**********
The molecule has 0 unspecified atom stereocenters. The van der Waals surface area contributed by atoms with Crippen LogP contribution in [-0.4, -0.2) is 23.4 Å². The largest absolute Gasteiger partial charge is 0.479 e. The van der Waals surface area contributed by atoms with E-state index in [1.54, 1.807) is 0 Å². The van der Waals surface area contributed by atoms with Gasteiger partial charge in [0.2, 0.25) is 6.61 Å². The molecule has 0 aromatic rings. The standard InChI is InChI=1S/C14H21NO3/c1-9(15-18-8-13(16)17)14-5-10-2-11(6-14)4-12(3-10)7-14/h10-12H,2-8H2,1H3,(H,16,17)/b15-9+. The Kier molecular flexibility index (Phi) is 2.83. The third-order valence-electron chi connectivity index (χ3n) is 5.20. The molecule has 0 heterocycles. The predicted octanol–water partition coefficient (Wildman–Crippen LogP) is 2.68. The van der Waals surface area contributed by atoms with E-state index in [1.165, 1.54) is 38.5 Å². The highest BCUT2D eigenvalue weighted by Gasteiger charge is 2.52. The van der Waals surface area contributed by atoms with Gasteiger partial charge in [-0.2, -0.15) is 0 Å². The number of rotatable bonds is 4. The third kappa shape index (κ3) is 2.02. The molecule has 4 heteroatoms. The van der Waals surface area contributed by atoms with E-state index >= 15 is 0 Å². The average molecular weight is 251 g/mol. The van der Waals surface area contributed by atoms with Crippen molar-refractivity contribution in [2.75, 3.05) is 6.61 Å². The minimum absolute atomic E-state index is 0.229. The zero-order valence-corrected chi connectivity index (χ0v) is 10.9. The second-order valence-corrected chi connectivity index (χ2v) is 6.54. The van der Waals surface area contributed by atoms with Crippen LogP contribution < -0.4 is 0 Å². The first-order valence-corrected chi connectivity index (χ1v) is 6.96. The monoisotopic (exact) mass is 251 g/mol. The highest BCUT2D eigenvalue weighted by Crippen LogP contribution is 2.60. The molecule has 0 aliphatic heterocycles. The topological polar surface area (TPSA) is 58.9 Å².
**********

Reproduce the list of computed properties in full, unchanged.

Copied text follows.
The molecule has 0 unspecified atom stereocenters. The van der Waals surface area contributed by atoms with Crippen LogP contribution in [-0.4, -0.2) is 23.4 Å². The largest absolute Gasteiger partial charge is 0.479 e. The van der Waals surface area contributed by atoms with E-state index in [1.54, 1.807) is 0 Å². The van der Waals surface area contributed by atoms with Gasteiger partial charge in [0.2, 0.25) is 6.61 Å². The molecule has 0 aromatic rings. The standard InChI is InChI=1S/C14H21NO3/c1-9(15-18-8-13(16)17)14-5-10-2-11(6-14)4-12(3-10)7-14/h10-12H,2-8H2,1H3,(H,16,17)/b15-9+. The Kier molecular flexibility index (Phi) is 2.83. The third-order valence-electron chi connectivity index (χ3n) is 5.20. The molecule has 0 heterocycles. The predicted octanol–water partition coefficient (Wildman–Crippen LogP) is 2.68. The van der Waals surface area contributed by atoms with E-state index in [1.165, 1.54) is 38.5 Å². The highest BCUT2D eigenvalue weighted by Gasteiger charge is 2.52. The van der Waals surface area contributed by atoms with Gasteiger partial charge in [-0.2, -0.15) is 0 Å². The number of rotatable bonds is 4. The third kappa shape index (κ3) is 2.02. The molecule has 4 heteroatoms. The van der Waals surface area contributed by atoms with E-state index >= 15 is 0 Å². The average molecular weight is 251 g/mol. The van der Waals surface area contributed by atoms with Crippen molar-refractivity contribution in [2.75, 3.05) is 6.61 Å². The minimum absolute atomic E-state index is 0.229. The zero-order valence-corrected chi connectivity index (χ0v) is 10.9. The second-order valence-corrected chi connectivity index (χ2v) is 6.54. The van der Waals surface area contributed by atoms with Crippen LogP contribution < -0.4 is 0 Å². The first-order valence-corrected chi connectivity index (χ1v) is 6.96. The monoisotopic (exact) mass is 251 g/mol. The highest BCUT2D eigenvalue weighted by Crippen LogP contribution is 2.60. The molecule has 0 aliphatic heterocycles. The topological polar surface area (TPSA) is 58.9 Å².